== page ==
Further, because the vehicle body floor structure of the present invention includes the collective piping bracket disposed under the floor panel between another flange of the floor frame and the outer surface of the floor panel and the collective piping bracket is fixedly joined to the flange of the floor frame in spaced-apart relation to the floor panel, no vibration absorbing member, such as rubber, has to be provided between the piping bracket and the floor panel, it is possible to reduce necessary manufacturing cost.

Preferably, the second flange of the floor frame is of a concavo-convex shape having low-height and high-height portions and is welded at the low-height portion to the collective piping bracket and welded at the high-height portion to the floor panel.

Desirably, the collective piping bracket is fixed to both of the first flange and a second flange, spaced apart from the first flange, of the floor frame.

In a preferred form, the floor structure further comprises a tunnel section extending longitudinally of the vehicle and having side walls and the floor frame is provided at ends of the side walls of the tunnel section and extending along the tunnel section.

In a further preferred form, the vehicle body floor structure further comprises a side sill extending rearwardly of the vehicle and the side walls of the tunnel section are formed a step higher than the side sill.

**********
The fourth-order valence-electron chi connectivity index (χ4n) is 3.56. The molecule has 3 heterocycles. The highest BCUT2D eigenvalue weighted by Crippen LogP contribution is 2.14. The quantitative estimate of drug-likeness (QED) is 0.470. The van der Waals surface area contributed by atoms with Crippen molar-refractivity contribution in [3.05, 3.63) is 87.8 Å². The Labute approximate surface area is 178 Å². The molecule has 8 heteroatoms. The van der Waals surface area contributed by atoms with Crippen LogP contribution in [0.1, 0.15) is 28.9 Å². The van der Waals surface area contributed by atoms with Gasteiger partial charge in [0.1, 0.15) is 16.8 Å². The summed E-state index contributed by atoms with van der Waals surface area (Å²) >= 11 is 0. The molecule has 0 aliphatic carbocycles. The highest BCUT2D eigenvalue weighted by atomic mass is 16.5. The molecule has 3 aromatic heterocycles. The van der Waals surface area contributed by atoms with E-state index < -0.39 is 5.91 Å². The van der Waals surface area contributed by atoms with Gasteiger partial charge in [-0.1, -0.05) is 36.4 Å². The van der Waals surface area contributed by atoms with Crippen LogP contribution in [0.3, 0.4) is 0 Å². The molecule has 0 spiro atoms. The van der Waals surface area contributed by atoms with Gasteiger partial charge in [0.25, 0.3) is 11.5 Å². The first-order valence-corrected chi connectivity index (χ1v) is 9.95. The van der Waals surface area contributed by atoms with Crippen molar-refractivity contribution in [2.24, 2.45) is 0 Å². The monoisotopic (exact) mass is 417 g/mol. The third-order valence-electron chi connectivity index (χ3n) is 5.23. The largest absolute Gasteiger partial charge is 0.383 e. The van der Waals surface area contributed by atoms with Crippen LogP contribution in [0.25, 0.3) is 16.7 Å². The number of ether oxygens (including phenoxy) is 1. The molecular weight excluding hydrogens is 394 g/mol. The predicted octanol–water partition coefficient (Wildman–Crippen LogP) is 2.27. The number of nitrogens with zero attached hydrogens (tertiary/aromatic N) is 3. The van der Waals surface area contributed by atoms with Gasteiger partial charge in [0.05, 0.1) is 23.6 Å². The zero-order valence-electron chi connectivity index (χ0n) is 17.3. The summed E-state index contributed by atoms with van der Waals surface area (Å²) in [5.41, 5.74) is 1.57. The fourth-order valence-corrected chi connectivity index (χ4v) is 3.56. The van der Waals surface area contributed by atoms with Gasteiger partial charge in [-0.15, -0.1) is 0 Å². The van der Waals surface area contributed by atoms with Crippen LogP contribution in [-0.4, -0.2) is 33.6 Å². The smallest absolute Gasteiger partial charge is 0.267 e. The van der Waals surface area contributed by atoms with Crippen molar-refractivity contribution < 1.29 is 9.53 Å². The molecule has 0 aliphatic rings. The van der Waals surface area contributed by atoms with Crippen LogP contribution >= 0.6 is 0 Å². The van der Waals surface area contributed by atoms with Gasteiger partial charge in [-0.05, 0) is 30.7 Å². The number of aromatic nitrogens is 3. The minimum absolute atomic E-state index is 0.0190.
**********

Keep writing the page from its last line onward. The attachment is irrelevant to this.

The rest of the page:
BRIEF DESCRIPTION OF DRAWINGS

FIG. 1 is a perspective view of a vehicle front body connecting to a vehicle body floor structure according to an embodiment of the present invention;

FIG. 2 is a perspective view of a front floor frame connecting to the vehicle body floor structure of the present invention;

FIG. 3 is a perspective view of the vehicle body floor structure of the present invention;

FIG. 4 is a perspective view of a collective piping bracket provided in the vehicle body floor structure of the present invention;

FIG. 5 is a sectional view taken along line 5-5 of FIG. 4;

FIG. 6 is a view similar to FIG. 5 but illustrating a vibration absorbing mechanism of the vehicle body floor structure; and

FIG. 7 is a view explanatory of a relevant conventionally-known technique.

BEST MODE FOR CARRYING OUT THE INVENTION

Reference is now made to FIG. 1 showing in perspective a front body connecting to a vehicle body floor structure according to an embodiment of the present invention and FIG. 2 showing in perspective a front floor frame connecting to the vehicle body floor structure.

The vehicle body floor structure 11 is employed in a floor body 14 that constitutes a floor of a compartment 13 of a vehicle 12; details of the vehicle body floor structure 11 will be discussed later.

The vehicle 12 includes the floor body 14 constituting the floor, left and right side bodies (not shown) that constitute side walls of the vehicle compartment 13, a front body 16 disposed in front of the vehicle compartment 13, and a dashboard 17 that constitutes a wall separating the front body 16 from the vehicle compartment 13.